Study finds Atlantic Ocean circulation weakening
A new study has worrying conclusions about changes to a vital aspect of the global climate system.
Why it matters: The apparent weakening of the Atlantic Meridional Overturning Circulation (AMOC) — largely because of melting ice — is a reminder that climate change could bring about nasty surprises in the future.
Driving the news: In a study published in Nature Geoscience on Thursday, researchers reported the AMOC — a system of ocean currents that includes the Florida Current and the Gulf Stream — is in its "weakest state in over a millennium."
- The AMOC is the oceans' thermohaline circulation, and it plays an important role in managing the global climate, including keeping temperatures in Europe warmer than they would otherwise be for its latitude.
The big picture: The AMOC has been called the "Achilles' heel" of the climate, causing drastic changes when it has shifted on and off during the Earth's history.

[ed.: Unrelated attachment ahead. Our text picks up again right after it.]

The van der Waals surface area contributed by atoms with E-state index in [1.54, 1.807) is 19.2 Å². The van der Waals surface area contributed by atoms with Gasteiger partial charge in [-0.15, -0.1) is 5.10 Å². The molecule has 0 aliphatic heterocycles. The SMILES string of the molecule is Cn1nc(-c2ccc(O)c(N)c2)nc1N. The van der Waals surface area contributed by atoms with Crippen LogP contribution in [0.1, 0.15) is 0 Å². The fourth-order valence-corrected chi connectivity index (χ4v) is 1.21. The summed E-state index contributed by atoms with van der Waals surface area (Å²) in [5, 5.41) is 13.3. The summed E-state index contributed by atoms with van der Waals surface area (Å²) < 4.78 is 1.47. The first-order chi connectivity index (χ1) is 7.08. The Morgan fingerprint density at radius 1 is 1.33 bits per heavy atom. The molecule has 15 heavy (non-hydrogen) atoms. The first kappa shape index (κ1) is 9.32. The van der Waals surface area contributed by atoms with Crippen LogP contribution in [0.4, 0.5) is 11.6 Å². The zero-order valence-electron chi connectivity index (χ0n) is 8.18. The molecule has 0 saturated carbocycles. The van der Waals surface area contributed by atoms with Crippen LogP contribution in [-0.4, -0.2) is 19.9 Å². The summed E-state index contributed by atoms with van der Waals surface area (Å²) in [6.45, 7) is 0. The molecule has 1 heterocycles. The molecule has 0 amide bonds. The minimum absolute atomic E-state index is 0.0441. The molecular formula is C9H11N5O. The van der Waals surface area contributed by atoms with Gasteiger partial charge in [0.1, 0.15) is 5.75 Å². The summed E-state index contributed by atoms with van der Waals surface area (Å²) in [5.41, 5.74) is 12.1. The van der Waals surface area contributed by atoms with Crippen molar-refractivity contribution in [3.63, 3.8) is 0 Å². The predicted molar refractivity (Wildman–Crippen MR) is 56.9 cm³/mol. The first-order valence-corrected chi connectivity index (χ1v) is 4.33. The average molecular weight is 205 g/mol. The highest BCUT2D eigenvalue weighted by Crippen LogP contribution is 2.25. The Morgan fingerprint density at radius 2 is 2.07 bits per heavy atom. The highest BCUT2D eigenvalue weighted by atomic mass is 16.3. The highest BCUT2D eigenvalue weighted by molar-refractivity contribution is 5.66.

- It got a moment of public fame in the 2004 climate disaster film "The Day After Tomorrow," where it shut off and caused intense storms and weather to wreck major cities around the world.
Yes, but: Nothing remotely near that drastic is expected even if the current were to weaken far more, and researchers still don't have a direct grasp on the health of the AMOC, which is why they were forced to use proxy data in the study.
The bottom line: The biggest reason to worry about climate change — and act on it — isn't the most likely but survivable bad outcomes, but the less likely ones that could be truly existential.